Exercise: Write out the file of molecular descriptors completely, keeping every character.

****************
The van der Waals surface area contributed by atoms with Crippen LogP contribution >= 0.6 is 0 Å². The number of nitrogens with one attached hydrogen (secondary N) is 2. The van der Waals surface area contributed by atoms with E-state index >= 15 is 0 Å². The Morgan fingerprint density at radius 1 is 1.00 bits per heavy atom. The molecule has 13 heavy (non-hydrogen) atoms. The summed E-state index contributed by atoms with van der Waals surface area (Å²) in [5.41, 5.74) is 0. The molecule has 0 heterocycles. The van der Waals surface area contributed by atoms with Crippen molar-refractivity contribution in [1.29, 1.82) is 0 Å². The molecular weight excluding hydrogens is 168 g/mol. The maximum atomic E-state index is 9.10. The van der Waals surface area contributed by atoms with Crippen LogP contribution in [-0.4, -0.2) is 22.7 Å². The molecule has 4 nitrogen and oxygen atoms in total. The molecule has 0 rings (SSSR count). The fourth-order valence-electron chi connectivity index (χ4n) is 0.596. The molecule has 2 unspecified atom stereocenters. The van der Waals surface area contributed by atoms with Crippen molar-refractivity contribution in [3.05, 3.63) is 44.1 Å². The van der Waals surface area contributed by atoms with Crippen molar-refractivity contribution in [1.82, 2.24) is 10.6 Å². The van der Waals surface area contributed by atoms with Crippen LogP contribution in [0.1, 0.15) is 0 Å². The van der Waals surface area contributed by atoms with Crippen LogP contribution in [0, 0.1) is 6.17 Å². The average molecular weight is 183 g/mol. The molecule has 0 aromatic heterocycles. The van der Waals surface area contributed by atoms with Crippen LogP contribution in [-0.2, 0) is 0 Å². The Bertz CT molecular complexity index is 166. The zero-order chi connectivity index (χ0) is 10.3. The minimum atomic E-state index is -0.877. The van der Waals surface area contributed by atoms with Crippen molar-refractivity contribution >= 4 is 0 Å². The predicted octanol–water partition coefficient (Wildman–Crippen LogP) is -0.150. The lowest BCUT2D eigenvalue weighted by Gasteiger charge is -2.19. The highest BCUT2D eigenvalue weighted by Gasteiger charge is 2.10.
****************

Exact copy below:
The van der Waals surface area contributed by atoms with Crippen LogP contribution >= 0.6 is 0 Å². The number of nitrogens with one attached hydrogen (secondary N) is 2. The van der Waals surface area contributed by atoms with E-state index >= 15 is 0 Å². The Morgan fingerprint density at radius 1 is 1.00 bits per heavy atom. The molecule has 13 heavy (non-hydrogen) atoms. The summed E-state index contributed by atoms with van der Waals surface area (Å²) in [5.41, 5.74) is 0. The molecule has 0 heterocycles. The van der Waals surface area contributed by atoms with Crippen molar-refractivity contribution in [1.29, 1.82) is 0 Å². The molecular weight excluding hydrogens is 168 g/mol. The maximum atomic E-state index is 9.10. The van der Waals surface area contributed by atoms with Crippen LogP contribution in [-0.4, -0.2) is 22.7 Å². The molecule has 4 nitrogen and oxygen atoms in total. The molecule has 0 rings (SSSR count). The fourth-order valence-electron chi connectivity index (χ4n) is 0.596. The molecule has 2 unspecified atom stereocenters. The van der Waals surface area contributed by atoms with Crippen molar-refractivity contribution in [3.05, 3.63) is 44.1 Å². The van der Waals surface area contributed by atoms with Crippen molar-refractivity contribution in [1.82, 2.24) is 10.6 Å². The van der Waals surface area contributed by atoms with Crippen LogP contribution in [0.1, 0.15) is 0 Å². The van der Waals surface area contributed by atoms with Crippen LogP contribution in [0, 0.1) is 6.17 Å². The average molecular weight is 183 g/mol. The molecule has 0 aromatic heterocycles. The van der Waals surface area contributed by atoms with Crippen LogP contribution in [-0.2, 0) is 0 Å². The Bertz CT molecular complexity index is 166. The zero-order chi connectivity index (χ0) is 10.3. The minimum atomic E-state index is -0.877. The van der Waals surface area contributed by atoms with Crippen molar-refractivity contribution >= 4 is 0 Å². The predicted octanol–water partition coefficient (Wildman–Crippen LogP) is -0.150. The lowest BCUT2D eigenvalue weighted by Gasteiger charge is -2.19. The highest BCUT2D eigenvalue weighted by Gasteiger charge is 2.10.